While you can experience impulse-control problems with a laptop or desktop computer, the size and convenience of smartphones and tablets means that we can take them just about anywhere and gratify our compulsions at any time.In fact, most of us are rarely ever more than five feet from our smartphones.You feel the pressure to always be on, never out of touch from work.This need to continually check and respond to email can contribute to higher stress levels and even burnout. The constant stream of messages and information from a smartphone can overwhelm the brain and make it impossible to focus attention on any one thing for more than a few minutes without feeling compelled to move on to something else.
Online compulsions, such as gaming, gambling, stock trading, online shopping, or bidding on auction sites like e Bay can often lead to financial and job-related problems.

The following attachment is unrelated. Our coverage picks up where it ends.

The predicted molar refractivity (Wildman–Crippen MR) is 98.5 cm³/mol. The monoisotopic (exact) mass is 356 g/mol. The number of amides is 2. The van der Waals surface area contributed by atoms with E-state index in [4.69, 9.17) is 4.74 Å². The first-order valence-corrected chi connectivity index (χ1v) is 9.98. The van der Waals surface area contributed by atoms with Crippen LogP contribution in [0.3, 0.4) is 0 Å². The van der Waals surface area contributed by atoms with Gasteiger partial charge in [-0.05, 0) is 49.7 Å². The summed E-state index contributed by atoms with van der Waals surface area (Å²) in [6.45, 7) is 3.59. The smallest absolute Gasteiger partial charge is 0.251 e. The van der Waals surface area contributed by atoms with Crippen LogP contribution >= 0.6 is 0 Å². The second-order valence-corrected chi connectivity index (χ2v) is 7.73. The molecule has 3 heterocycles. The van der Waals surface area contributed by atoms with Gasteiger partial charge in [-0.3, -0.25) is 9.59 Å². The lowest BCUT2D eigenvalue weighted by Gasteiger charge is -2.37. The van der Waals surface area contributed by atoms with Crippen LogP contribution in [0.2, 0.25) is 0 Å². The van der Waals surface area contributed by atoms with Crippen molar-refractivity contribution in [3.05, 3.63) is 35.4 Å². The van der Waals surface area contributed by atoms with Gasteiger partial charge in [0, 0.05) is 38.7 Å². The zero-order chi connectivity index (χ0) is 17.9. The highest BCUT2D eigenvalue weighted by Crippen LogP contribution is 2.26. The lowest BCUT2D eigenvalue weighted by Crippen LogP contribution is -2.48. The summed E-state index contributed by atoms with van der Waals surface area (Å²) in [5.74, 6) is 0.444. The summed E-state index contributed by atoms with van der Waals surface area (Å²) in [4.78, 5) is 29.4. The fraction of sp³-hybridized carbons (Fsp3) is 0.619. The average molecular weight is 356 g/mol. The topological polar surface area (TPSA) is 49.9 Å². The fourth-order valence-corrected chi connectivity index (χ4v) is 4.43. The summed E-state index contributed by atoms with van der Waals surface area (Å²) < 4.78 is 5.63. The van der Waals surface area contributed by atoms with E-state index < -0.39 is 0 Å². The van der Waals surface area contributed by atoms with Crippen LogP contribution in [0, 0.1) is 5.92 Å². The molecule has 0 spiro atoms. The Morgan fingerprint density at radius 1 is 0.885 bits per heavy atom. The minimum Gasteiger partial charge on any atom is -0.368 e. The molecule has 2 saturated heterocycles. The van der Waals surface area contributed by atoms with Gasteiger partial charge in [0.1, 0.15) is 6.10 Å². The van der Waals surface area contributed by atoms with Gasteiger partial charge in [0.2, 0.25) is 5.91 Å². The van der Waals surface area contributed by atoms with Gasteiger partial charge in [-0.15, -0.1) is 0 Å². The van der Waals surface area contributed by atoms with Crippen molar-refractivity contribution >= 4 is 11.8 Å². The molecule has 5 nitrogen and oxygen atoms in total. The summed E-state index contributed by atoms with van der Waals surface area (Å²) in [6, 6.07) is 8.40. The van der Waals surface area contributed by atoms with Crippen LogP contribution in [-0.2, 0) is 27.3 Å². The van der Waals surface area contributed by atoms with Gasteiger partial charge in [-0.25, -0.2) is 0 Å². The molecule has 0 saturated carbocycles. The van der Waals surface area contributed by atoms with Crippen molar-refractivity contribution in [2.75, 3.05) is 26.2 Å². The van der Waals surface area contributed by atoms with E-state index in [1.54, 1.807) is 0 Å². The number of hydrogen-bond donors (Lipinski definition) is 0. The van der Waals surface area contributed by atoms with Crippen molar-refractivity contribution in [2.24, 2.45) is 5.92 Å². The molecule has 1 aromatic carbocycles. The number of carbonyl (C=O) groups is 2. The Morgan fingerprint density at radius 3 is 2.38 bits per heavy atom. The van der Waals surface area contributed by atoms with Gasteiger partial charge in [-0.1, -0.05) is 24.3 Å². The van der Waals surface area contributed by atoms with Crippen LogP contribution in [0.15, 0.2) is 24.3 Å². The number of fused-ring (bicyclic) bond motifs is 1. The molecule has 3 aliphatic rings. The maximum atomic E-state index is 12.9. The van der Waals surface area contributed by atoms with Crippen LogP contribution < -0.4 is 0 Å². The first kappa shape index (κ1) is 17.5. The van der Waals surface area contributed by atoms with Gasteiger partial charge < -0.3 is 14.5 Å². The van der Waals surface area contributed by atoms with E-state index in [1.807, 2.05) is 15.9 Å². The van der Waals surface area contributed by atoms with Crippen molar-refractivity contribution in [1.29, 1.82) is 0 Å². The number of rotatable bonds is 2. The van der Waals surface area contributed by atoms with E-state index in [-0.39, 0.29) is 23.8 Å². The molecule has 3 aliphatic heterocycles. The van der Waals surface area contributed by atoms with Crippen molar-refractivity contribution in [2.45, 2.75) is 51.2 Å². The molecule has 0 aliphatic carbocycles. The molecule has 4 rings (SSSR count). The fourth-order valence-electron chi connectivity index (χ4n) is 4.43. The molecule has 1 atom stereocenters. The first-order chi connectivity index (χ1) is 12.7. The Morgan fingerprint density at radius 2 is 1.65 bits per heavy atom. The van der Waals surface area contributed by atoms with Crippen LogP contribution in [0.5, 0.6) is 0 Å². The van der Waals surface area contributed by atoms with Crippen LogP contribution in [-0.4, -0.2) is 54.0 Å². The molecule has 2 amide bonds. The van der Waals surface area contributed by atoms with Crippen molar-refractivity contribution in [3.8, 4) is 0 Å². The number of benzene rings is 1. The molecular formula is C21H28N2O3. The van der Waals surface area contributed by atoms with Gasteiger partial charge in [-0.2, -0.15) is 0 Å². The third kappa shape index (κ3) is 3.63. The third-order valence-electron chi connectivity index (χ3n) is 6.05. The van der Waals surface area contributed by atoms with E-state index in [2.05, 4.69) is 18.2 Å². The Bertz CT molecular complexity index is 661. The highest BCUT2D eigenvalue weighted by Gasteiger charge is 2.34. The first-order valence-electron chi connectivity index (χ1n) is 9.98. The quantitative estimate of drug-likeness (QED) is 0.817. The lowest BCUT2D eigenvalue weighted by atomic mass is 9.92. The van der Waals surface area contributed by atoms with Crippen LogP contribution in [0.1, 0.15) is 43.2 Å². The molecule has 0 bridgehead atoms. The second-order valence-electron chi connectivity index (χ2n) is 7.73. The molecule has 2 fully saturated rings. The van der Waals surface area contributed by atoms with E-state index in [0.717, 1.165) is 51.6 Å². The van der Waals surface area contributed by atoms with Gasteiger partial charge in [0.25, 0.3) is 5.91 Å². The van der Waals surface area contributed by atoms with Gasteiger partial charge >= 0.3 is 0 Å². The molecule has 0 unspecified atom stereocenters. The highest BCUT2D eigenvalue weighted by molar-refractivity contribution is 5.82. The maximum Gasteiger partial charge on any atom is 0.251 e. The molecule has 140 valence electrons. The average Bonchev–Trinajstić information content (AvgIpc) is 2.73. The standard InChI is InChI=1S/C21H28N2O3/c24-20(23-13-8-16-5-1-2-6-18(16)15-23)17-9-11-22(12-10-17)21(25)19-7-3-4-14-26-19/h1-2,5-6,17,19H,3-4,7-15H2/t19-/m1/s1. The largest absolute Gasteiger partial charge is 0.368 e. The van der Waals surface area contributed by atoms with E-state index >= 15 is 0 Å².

In other words, the remedy you’re choosing for your anxiety (engaging with your smartphone), is actually making your anxiety worse. While it may seem that losing yourself online will temporarily make feelings such as loneliness, depression, and boredom evaporate into thin air, it can actually make you feel even worse.
A 2014 study found a correlation between high social media usage and depression and anxiety.
While the Internet can be a great place to meet new people, reconnect with old friends, or even start romantic relationships, online relationships are not a healthy substitute for real-life interactions.
Online friendships can be appealing as they tend to exist in a bubble, not subject to the same demands or stresses as messy, real-world relationships.